Ireland and India have scarce little in common, save for a shared history of British imperialism.

However, now well into the 21st century, an Indian immigrant woman in Ireland has emerged as the martyr of a social movement that could ultimately lead to a dramatic shift in Irish society and government policy.

Late last month, Savita Halappanavar, a 31-year-old female dentist, died of blood poisoning in a hospital in Galway, Ireland, after medical staff refused her request for an abortion in the 17th week of her pregnancy, complaining of severe back pains. Among other things, nurses and hospital staff stated that in a “Catholic country,” a hospital in Ireland could not abide by her pleas.

Savita’s untimely death has sparked outrage from Dublin all the way to India, leading Irish pro-choice activists to protest and demand that the Dail (the Irish parliament) reform the nation’s abortion laws.

Ireland is one of the last remaining European Union states where abortion is essentially illegal. While the law stipulates that pregnancy may be terminated if the mother’s life is deemed at risk, even in this scenario the procedure is rarely carried out.

The confusing laws have traditionally forced untold thousands of Irish girls and women -- often at great cost and risk -- to seek out abortions in Britain or even continental Europe over the decades.

Now, Savita’s tragic death may serve as a catalyst for the Dublin government to either clarify the abortion law or revamp it entirely.

“The anger extends beyond Ireland,” pro-choice campaigner Sinead Kennedy of the Irish Choice Network declared at one of many protest demonstrations across Ireland over the weekend, according to the Irish Times newspaper.

“We have seen political cowardice and inaction on this [abortion] issue. The theme of this march is ‘Never Again.’ Never again will a woman be allowed to die.”

Another activist, Sinead Ahern of Choice Ireland, told an assembled crowd that a global movement was coalescing around Savita.

“As huge as the crowd is today, we are only part of what is happening. ... Today we march, and today we stand in solidarity,” she said.

"Tonight is about solidarity. Tonight is about showing Savita's family that we are sorry for what has happened to her and we are sorry for the terrible tragedy that has happened. Today marks the day that there is no more stigma [in having an abortion] and no more shame."

As former possessions of the once-vast British Empire, Ireland and India -- despite their multitude of differences -- have been linked historically for centuries and cooperated in other movements, most notably the fight for independence from Britain.

Indeed, the flags of India and Ireland look remarkably similar bearing the same basic design and colors: orange/saffron, white and green. For the Indian flag, saffron refers to Hinduism, green to Islam and white for peace. Similarly, the saffron (or orange) in the Irish flag refers to Protestantism, green for Irish Catholics and, again, white for peace between the two communities.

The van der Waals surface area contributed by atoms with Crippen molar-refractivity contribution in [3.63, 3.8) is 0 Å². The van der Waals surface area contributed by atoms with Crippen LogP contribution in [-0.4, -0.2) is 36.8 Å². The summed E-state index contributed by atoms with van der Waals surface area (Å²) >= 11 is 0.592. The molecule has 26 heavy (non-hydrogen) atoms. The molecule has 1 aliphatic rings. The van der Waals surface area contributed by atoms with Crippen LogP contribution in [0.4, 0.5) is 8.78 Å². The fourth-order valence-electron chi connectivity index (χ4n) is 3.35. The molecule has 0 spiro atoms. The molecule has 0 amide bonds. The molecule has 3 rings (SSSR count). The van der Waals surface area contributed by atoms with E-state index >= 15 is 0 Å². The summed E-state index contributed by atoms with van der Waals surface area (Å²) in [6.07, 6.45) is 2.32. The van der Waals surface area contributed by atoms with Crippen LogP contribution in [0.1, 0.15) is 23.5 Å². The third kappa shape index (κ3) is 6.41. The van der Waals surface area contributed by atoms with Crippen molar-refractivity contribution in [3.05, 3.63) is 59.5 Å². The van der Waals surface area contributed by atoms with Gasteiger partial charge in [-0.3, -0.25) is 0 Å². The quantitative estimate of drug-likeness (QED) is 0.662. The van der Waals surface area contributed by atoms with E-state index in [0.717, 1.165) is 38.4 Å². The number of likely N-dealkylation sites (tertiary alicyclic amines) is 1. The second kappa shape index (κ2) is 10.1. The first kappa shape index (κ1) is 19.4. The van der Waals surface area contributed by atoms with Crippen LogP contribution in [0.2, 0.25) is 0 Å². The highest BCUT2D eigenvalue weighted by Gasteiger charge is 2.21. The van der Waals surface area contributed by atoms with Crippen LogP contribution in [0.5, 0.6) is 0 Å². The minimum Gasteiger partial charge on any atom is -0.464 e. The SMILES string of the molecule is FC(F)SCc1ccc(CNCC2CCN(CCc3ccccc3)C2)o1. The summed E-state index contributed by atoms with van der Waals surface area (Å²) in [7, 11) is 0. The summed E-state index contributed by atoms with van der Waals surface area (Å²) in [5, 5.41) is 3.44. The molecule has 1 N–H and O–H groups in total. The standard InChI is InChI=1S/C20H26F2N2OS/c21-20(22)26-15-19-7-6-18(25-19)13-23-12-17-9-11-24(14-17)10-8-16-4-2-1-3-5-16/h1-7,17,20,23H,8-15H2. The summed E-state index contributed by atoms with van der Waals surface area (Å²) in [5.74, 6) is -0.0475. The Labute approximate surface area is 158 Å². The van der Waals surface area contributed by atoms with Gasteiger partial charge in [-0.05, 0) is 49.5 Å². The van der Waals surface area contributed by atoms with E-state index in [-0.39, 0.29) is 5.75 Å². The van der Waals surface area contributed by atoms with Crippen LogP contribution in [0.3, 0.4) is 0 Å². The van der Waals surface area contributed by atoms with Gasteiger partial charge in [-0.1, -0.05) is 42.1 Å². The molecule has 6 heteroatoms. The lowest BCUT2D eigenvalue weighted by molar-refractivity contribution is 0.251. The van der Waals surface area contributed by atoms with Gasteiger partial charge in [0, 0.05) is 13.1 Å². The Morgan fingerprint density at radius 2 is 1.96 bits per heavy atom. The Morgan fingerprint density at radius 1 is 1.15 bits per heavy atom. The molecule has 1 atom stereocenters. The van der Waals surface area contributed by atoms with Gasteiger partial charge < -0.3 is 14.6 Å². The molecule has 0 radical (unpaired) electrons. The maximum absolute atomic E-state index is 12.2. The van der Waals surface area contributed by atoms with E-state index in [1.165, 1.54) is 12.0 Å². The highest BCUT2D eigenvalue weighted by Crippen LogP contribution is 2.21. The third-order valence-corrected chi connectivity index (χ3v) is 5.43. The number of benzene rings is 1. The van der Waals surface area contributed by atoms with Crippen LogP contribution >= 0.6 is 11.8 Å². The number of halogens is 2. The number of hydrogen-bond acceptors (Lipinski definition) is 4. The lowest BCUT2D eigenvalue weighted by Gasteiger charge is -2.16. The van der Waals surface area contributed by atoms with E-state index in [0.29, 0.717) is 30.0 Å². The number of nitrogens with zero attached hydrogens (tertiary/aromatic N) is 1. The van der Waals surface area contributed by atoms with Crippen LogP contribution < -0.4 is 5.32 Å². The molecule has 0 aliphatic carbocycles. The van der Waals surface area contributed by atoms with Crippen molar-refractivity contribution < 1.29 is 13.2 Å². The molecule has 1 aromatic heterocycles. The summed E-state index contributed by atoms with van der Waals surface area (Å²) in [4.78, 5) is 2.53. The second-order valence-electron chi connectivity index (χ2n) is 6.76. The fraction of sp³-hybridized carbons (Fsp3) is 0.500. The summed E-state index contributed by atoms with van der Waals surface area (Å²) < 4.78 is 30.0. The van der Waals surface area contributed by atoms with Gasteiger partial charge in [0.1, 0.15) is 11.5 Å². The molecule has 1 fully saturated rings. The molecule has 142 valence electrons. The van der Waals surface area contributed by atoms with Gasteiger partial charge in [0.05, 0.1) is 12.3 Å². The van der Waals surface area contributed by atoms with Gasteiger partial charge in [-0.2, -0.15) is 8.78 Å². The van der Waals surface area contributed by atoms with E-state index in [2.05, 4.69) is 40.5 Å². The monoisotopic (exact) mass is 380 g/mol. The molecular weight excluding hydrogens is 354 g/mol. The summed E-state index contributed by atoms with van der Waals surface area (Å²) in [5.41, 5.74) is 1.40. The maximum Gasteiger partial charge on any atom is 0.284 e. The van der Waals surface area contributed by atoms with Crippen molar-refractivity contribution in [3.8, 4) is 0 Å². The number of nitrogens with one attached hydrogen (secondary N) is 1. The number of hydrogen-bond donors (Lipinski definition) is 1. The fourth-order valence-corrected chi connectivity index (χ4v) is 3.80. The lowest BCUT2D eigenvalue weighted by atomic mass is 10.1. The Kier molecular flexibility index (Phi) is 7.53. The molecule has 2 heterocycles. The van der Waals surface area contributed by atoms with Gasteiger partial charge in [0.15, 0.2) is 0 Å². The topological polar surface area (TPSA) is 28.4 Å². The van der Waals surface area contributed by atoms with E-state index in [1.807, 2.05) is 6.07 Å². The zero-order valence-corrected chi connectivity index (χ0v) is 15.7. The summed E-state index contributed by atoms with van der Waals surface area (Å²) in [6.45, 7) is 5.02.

Beyond the symbolism and colors, Ireland and India (8,000 miles apart) enjoyed a deeper relevance -- the Indian constitution featured elements adopted from its Irish counterpart.

Since the independence of India in 1947, the leaders of the two countries have made a number of state visits over the years. Not only politicians like Jawalharlal Nehru and Éamon de Valera, but also brilliant authors like Rabindranath Tagore, W. B. Yeats and James Joyce exchanged epic journeys between the two distant lands.

Thousands of Irish civil servants, missionaries, scientists, doctors, nurses and military officials served in India under the auspices of the British Empire.

But perhaps the most powerful figure in Irish-Indian solidarity came in the form of Annie Besant, the British-born Irish socialist and activist who supported "home rule" (independence) for both India and Ireland. She spent much of her adult life in India and deeply involved herself in Indian independence and the nationalist Congress party.

In 1985, a tragedy again united India and Ireland.

That summer, an Air India carrier, flight 182, was blown up off the coast of Ireland by Sikh separatists, killing more than 300 people. Irish state personnel quickly sprung to action in rescue and salvage efforts.

“Ireland, with its minuscule population lying at the very western edge of Europe, had and still continues to have a notable influence on the history and politics of the vast Indian subcontinent,” Irish blogger Brendan Smith commented.

India and Ireland today enjoy friendly diplomatic relations and strong trade and cultural ties.

About 25,000 Indians now reside in Ireland -- one of them was Savita Halappanavar.